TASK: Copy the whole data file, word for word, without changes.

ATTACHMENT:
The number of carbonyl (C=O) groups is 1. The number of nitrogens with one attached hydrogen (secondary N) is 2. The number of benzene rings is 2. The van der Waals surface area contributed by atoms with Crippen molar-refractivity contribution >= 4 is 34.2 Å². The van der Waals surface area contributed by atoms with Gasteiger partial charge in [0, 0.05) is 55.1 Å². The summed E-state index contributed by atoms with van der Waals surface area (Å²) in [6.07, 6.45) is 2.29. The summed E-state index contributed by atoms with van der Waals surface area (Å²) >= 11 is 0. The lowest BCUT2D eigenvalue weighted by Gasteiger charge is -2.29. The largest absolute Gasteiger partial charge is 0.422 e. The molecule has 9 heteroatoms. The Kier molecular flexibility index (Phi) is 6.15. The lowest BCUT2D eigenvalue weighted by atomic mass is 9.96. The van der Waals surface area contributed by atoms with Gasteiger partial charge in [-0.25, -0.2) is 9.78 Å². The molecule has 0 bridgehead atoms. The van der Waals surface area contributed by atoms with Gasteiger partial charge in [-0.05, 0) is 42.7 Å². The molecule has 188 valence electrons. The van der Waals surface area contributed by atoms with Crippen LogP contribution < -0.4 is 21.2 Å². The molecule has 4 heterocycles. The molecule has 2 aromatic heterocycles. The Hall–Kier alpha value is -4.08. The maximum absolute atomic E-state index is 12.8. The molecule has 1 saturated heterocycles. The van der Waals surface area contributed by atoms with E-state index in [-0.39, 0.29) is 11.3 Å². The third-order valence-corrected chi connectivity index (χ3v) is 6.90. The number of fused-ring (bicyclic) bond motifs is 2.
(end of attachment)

The number of carbonyl (C=O) groups is 1. The number of nitrogens with one attached hydrogen (secondary N) is 2. The number of benzene rings is 2. The van der Waals surface area contributed by atoms with Crippen molar-refractivity contribution >= 4 is 34.2 Å². The van der Waals surface area contributed by atoms with Gasteiger partial charge in [0, 0.05) is 55.1 Å². The summed E-state index contributed by atoms with van der Waals surface area (Å²) in [6.07, 6.45) is 2.29. The summed E-state index contributed by atoms with van der Waals surface area (Å²) >= 11 is 0. The lowest BCUT2D eigenvalue weighted by Gasteiger charge is -2.29. The largest absolute Gasteiger partial charge is 0.422 e. The molecule has 9 heteroatoms. The Kier molecular flexibility index (Phi) is 6.15. The lowest BCUT2D eigenvalue weighted by atomic mass is 9.96. The van der Waals surface area contributed by atoms with Gasteiger partial charge in [-0.25, -0.2) is 9.78 Å². The molecule has 0 bridgehead atoms. The van der Waals surface area contributed by atoms with Gasteiger partial charge in [-0.05, 0) is 42.7 Å². The molecule has 188 valence electrons. The van der Waals surface area contributed by atoms with Crippen LogP contribution < -0.4 is 21.2 Å². The molecule has 4 heterocycles. The molecule has 2 aromatic heterocycles. The Hall–Kier alpha value is -4.08. The maximum absolute atomic E-state index is 12.8. The molecule has 1 saturated heterocycles. The van der Waals surface area contributed by atoms with E-state index in [-0.39, 0.29) is 11.3 Å². The third-order valence-corrected chi connectivity index (χ3v) is 6.90. The number of fused-ring (bicyclic) bond motifs is 2.